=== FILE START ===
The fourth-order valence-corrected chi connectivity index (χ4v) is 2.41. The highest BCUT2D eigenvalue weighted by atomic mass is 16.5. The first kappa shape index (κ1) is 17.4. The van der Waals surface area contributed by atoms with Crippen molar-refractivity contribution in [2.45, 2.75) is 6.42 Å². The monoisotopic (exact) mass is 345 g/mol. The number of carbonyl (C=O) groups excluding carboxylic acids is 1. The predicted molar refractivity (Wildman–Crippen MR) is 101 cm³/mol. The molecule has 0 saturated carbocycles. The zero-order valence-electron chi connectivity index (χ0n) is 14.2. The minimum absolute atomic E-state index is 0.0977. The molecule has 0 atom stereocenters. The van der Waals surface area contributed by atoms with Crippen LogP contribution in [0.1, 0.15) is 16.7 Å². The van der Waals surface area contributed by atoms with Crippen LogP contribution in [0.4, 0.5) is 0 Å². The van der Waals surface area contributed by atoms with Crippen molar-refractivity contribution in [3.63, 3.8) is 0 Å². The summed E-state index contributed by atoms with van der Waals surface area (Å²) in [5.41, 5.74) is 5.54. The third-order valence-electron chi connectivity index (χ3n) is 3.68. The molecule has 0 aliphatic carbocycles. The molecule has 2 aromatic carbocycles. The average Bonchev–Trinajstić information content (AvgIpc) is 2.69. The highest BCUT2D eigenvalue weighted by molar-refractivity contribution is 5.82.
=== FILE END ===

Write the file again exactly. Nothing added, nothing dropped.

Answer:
The fourth-order valence-corrected chi connectivity index (χ4v) is 2.41. The highest BCUT2D eigenvalue weighted by atomic mass is 16.5. The first kappa shape index (κ1) is 17.4. The van der Waals surface area contributed by atoms with Crippen molar-refractivity contribution in [2.45, 2.75) is 6.42 Å². The monoisotopic (exact) mass is 345 g/mol. The number of carbonyl (C=O) groups excluding carboxylic acids is 1. The predicted molar refractivity (Wildman–Crippen MR) is 101 cm³/mol. The molecule has 0 saturated carbocycles. The zero-order valence-electron chi connectivity index (χ0n) is 14.2. The minimum absolute atomic E-state index is 0.0977. The molecule has 0 atom stereocenters. The van der Waals surface area contributed by atoms with Crippen LogP contribution in [0.1, 0.15) is 16.7 Å². The van der Waals surface area contributed by atoms with Crippen LogP contribution in [0.4, 0.5) is 0 Å². The van der Waals surface area contributed by atoms with Crippen molar-refractivity contribution in [3.63, 3.8) is 0 Å². The summed E-state index contributed by atoms with van der Waals surface area (Å²) in [5.41, 5.74) is 5.54. The third-order valence-electron chi connectivity index (χ3n) is 3.68. The molecule has 0 aliphatic carbocycles. The molecule has 2 aromatic carbocycles. The average Bonchev–Trinajstić information content (AvgIpc) is 2.69. The highest BCUT2D eigenvalue weighted by molar-refractivity contribution is 5.82.